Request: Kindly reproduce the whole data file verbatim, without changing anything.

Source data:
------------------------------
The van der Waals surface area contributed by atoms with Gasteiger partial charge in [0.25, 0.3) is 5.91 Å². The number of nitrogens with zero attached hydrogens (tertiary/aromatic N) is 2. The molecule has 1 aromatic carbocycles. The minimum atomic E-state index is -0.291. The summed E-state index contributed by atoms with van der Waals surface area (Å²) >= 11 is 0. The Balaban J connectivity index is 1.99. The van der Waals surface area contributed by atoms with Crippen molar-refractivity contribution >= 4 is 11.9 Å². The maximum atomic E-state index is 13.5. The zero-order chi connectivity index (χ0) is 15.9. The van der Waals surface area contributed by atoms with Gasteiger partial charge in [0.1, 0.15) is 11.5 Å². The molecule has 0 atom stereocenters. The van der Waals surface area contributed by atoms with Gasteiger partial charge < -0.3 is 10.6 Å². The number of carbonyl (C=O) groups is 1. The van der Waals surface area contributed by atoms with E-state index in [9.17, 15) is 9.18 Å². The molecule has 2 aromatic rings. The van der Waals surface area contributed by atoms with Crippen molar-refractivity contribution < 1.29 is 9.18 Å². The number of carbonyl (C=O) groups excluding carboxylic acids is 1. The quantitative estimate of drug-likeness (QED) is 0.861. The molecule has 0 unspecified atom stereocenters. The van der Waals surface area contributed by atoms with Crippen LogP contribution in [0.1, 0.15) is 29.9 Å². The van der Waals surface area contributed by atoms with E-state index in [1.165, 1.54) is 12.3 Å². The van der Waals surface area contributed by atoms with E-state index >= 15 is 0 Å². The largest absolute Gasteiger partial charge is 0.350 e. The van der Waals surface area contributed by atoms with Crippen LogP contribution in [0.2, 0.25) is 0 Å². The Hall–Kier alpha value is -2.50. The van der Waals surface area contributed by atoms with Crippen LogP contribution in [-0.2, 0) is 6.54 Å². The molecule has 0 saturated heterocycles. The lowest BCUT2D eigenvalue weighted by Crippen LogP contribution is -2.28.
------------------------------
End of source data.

The van der Waals surface area contributed by atoms with Gasteiger partial charge in [0.25, 0.3) is 5.91 Å². The number of nitrogens with zero attached hydrogens (tertiary/aromatic N) is 2. The molecule has 1 aromatic carbocycles. The minimum atomic E-state index is -0.291. The summed E-state index contributed by atoms with van der Waals surface area (Å²) >= 11 is 0. The Balaban J connectivity index is 1.99. The van der Waals surface area contributed by atoms with Crippen molar-refractivity contribution >= 4 is 11.9 Å². The maximum atomic E-state index is 13.5. The zero-order chi connectivity index (χ0) is 15.9. The van der Waals surface area contributed by atoms with Gasteiger partial charge in [0.1, 0.15) is 11.5 Å². The molecule has 0 atom stereocenters. The van der Waals surface area contributed by atoms with Gasteiger partial charge < -0.3 is 10.6 Å². The number of carbonyl (C=O) groups is 1. The van der Waals surface area contributed by atoms with E-state index in [9.17, 15) is 9.18 Å². The molecule has 2 aromatic rings. The van der Waals surface area contributed by atoms with Crippen molar-refractivity contribution < 1.29 is 9.18 Å². The number of carbonyl (C=O) groups excluding carboxylic acids is 1. The quantitative estimate of drug-likeness (QED) is 0.861. The molecule has 0 unspecified atom stereocenters. The van der Waals surface area contributed by atoms with Crippen LogP contribution in [0.1, 0.15) is 29.9 Å². The van der Waals surface area contributed by atoms with E-state index in [1.165, 1.54) is 12.3 Å². The van der Waals surface area contributed by atoms with E-state index >= 15 is 0 Å². The largest absolute Gasteiger partial charge is 0.350 e. The van der Waals surface area contributed by atoms with Crippen LogP contribution in [0.2, 0.25) is 0 Å². The Hall–Kier alpha value is -2.50. The van der Waals surface area contributed by atoms with Crippen LogP contribution in [-0.2, 0) is 6.54 Å². The molecule has 0 saturated heterocycles. The lowest BCUT2D eigenvalue weighted by Crippen LogP contribution is -2.28.